To be honest, Sam needed a bit of sprucing up so that he could keep on delighting children.  Recently, our collection of FREE sample supplements got an upgraded cover:



It's been great to see the response with which our supplements have been received!

Due to customer demand, we had to package our entire set of activities for the first 50 lessons in a bundle for ease and the reviews on this have been fabulous!  Yay!


In fact, I had to get busy creating another nine packets for the next bundle, "After Fifty through After One Hundred", because I have definitely been hearing the requests for these activities.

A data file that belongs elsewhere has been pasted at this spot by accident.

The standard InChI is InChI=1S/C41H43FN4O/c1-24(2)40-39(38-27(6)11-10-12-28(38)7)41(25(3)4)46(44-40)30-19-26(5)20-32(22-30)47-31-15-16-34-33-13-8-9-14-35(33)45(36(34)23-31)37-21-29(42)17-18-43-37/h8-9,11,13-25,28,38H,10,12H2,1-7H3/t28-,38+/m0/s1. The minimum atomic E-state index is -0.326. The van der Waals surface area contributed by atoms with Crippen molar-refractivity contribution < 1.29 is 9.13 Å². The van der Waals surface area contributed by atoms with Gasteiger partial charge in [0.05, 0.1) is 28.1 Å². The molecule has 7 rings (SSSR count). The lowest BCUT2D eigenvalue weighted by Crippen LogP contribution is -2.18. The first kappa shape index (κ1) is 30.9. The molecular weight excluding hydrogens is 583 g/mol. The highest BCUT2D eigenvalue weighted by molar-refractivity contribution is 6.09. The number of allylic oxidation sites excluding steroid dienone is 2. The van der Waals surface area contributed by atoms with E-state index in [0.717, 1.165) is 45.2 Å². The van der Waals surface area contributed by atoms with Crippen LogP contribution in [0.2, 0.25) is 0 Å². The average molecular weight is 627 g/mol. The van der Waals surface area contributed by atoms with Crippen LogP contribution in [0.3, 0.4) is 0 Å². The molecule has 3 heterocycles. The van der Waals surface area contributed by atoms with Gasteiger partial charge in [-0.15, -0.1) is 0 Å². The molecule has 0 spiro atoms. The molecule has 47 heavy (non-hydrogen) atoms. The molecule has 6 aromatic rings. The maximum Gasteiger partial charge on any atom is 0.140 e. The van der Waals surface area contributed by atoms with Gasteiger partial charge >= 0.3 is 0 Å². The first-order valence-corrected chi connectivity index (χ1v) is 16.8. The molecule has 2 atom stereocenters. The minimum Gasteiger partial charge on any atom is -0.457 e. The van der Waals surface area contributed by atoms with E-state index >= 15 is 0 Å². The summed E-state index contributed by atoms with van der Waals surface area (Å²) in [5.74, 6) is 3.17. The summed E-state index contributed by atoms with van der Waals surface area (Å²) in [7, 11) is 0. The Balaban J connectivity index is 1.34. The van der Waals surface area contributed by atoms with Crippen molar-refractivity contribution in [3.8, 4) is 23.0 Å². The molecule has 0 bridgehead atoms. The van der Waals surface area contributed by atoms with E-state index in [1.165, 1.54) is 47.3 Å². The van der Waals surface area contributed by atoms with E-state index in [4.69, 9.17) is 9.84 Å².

Most of you are familiar with the Reading Program, and I can promise you it has been easier to come up with engaging stories and entertaining activities with the broader range of sounds I have to work with, having once hit lesson 50.  In fact, I'd like to show you a few of these new stories...



Here is the Mini Book that comes with the After Seventy-Five Packet.  Look at that pink car!  There just isn't anything more fun than a horse named Molly, stealing a pink car and driving it into a tree.
 My graphics chi is definitely improving!

Another change we see as our supplementals progress through the lessons, is the ability to move on to more standard looking fonts in the stories.


Because the classic fonts are introduced at this time in the Reading Program, and they are introduced along with the entire alphabet of letters, I decided children should get the chance to use their deciphering and decoding skills as they match letters in a variety of fun fonts.


This offers excellent practice with old letters and new, and gives you great opportunity to share the names of the letters as you go.